It has been two years since we made Kolbasz. It was an annual event every year during
school winter break. So it felt great getting back into the sausage making business again.
A couple of weeks before winter break Zachary starts to bug me into getting started. An e-mail is sent out to the family with our planned date to make sausage and request for their orders. They reply with how many pounds and what size packages.
We made over 90 pounds this year and had a good team of volunteers.
Each person had a job to do to support the production line.
We buy our ground pork shoulder and casings from Mazzye's Meats in Liverpool.
It is packaged in 15 pound bags, which makes it easiest for us to mix in the spices in our bowls.
Mom starts the process by preparing the spices for each 15 pounds and placing them in separate dishes the day before. The pork is picked up the morning of the event.
This year we had two machines for stuffing the casing. Kenny brought his electric grinder/stuffer and I have my manual stuffer. The electric stuffer seemed to grind the meat into a mush. So we had to unplug it and remove the rotating screw and use the electric machine in a manual mode. It was not designed for this type of operation and Kenny really had to work.
This year, besides helping out, Grace took these pictures.
Here is 60 pounds of pork in three of our 4 bowls with the spices mixed in and ready for the casing.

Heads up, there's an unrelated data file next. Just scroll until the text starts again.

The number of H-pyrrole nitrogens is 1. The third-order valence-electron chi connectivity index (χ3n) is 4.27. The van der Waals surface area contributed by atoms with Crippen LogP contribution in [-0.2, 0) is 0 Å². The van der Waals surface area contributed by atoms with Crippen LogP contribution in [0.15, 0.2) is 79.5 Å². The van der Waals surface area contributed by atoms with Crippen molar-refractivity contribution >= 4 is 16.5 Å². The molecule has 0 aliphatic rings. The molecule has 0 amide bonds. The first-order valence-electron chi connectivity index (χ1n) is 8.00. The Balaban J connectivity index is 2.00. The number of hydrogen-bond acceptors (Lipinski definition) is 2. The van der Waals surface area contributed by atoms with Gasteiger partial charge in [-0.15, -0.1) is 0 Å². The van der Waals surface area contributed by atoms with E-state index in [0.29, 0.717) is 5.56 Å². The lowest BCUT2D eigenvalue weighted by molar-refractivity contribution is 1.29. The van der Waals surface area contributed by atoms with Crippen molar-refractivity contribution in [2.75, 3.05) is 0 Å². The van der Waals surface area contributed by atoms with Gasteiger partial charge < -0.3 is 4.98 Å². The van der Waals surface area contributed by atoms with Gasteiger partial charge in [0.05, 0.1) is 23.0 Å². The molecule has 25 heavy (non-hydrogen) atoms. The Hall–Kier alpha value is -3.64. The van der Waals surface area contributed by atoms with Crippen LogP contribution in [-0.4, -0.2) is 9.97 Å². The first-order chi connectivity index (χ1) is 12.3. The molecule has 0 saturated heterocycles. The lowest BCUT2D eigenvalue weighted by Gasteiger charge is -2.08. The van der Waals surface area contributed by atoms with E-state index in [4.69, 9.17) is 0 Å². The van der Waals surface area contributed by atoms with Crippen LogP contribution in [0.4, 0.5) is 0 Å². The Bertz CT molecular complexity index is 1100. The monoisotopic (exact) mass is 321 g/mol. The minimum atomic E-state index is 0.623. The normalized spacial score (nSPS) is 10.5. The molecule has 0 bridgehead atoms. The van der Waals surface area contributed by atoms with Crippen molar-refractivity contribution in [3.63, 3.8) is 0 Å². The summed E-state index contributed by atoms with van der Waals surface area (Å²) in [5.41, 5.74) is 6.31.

Each of the smaller bowl holds 15 pounds of pork and is an ideal size for mixing. After all of the meat is mixed we are ready for stuffing.
Hannah and Terri making up the freezer bags as required by the orders.|
They have to print what is in the bag, the weight, and the date.
We used two different size bags. One for one pound sausage, the other for larger orders.
As Terri finished this task she start washing the bowls and utensils we were finished with.
We start by estimating the length of a 1 pound sausage. |
(About 18" for this size casing.)
Maria marking the line for the length of a weighed 1 pound sausage|
while Faith and Hannah look on.
Faith (left) and Maria have the responsibility to weigh each piece, package it in the correctly marked freezer bag. Maria also takes the packaged sausage to the sun porch where she stacks it by weight on tables. We make Kolbasz during winter break because the sun porch acts as our walk-in refrigerator.
Terri and Grace make sure the correct bags are available for the girls.||
In the begining we were all smiles.
Zachary and me operating the manual stuffer.
Chris and Kenny operating the "manual" electric stuffer.
Faith and Maria enjoying the process and|
waiting for the fried Kolbasz treat after we are finished.
Nathan helping read the weight of the two pounder on the scale.
You can tell we are getting near the end. |
The smiles are gone and it looks like Kenny is taking a nap.
Actually, he is pushing down very hard on the meat to force it into the casing.
Faith is sleeping on the job.|
She is waiting to weigh some meat which will not be put in casing.
Hannah and Terri estimating one pound of Kolbasz.|
Hannah is not too happy about touching the cold meat.
Hannah checking the weight of her one pound guess.|
Our new scale measures to .001 pounds accuracy.
We let a one pound Kolbasz weigh between 1.000 and 1.100 pounds.
Hannah putting the last of the meat in the final bowl.
The final proudct. 98 pounds all aranged by weight.|
While everyone else was busy cleaning up, I made myself busy
reviewing the spreadsheet, doing a final inventory, and calculating the cost for each person.
Hee Hee! I was too busy to help clean up!
Terri's last job was making Kolbasz sliders for the workers.
This is a picture from 2010 showing Grace using our old scale.|
The new scale is more accurate and much easier to read and use.